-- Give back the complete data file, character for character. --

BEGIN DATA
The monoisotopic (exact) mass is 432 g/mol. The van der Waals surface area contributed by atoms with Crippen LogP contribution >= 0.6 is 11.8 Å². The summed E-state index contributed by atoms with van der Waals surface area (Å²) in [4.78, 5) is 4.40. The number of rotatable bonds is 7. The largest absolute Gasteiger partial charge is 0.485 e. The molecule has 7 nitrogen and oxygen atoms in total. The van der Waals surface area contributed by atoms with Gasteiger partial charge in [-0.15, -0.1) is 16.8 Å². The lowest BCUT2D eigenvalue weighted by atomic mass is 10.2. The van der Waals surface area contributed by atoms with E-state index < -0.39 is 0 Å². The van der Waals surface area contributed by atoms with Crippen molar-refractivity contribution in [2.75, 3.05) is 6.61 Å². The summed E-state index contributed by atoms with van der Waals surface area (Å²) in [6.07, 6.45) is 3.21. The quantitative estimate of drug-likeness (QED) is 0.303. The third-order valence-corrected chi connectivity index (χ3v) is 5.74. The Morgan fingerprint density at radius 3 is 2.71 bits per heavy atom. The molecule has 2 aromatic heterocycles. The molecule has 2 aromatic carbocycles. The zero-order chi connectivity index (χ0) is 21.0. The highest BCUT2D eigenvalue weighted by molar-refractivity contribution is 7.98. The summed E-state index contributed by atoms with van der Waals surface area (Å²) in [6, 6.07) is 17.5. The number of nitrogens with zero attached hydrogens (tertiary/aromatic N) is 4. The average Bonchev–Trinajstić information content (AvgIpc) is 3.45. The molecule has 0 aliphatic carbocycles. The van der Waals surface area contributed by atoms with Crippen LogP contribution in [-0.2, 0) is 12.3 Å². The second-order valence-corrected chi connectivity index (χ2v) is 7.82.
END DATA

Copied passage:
The monoisotopic (exact) mass is 432 g/mol. The van der Waals surface area contributed by atoms with Crippen LogP contribution >= 0.6 is 11.8 Å². The summed E-state index contributed by atoms with van der Waals surface area (Å²) in [4.78, 5) is 4.40. The number of rotatable bonds is 7. The largest absolute Gasteiger partial charge is 0.485 e. The molecule has 7 nitrogen and oxygen atoms in total. The van der Waals surface area contributed by atoms with Gasteiger partial charge in [-0.15, -0.1) is 16.8 Å². The lowest BCUT2D eigenvalue weighted by atomic mass is 10.2. The van der Waals surface area contributed by atoms with E-state index < -0.39 is 0 Å². The van der Waals surface area contributed by atoms with Crippen molar-refractivity contribution in [2.75, 3.05) is 6.61 Å². The summed E-state index contributed by atoms with van der Waals surface area (Å²) in [6.07, 6.45) is 3.21. The quantitative estimate of drug-likeness (QED) is 0.303. The third-order valence-corrected chi connectivity index (χ3v) is 5.74. The Morgan fingerprint density at radius 3 is 2.71 bits per heavy atom. The molecule has 2 aromatic heterocycles. The molecule has 2 aromatic carbocycles. The zero-order chi connectivity index (χ0) is 21.0. The highest BCUT2D eigenvalue weighted by molar-refractivity contribution is 7.98. The summed E-state index contributed by atoms with van der Waals surface area (Å²) in [6, 6.07) is 17.5. The number of nitrogens with zero attached hydrogens (tertiary/aromatic N) is 4. The average Bonchev–Trinajstić information content (AvgIpc) is 3.45. The molecule has 0 aliphatic carbocycles. The van der Waals surface area contributed by atoms with Crippen LogP contribution in [-0.2, 0) is 12.3 Å². The second-order valence-corrected chi connectivity index (χ2v) is 7.82.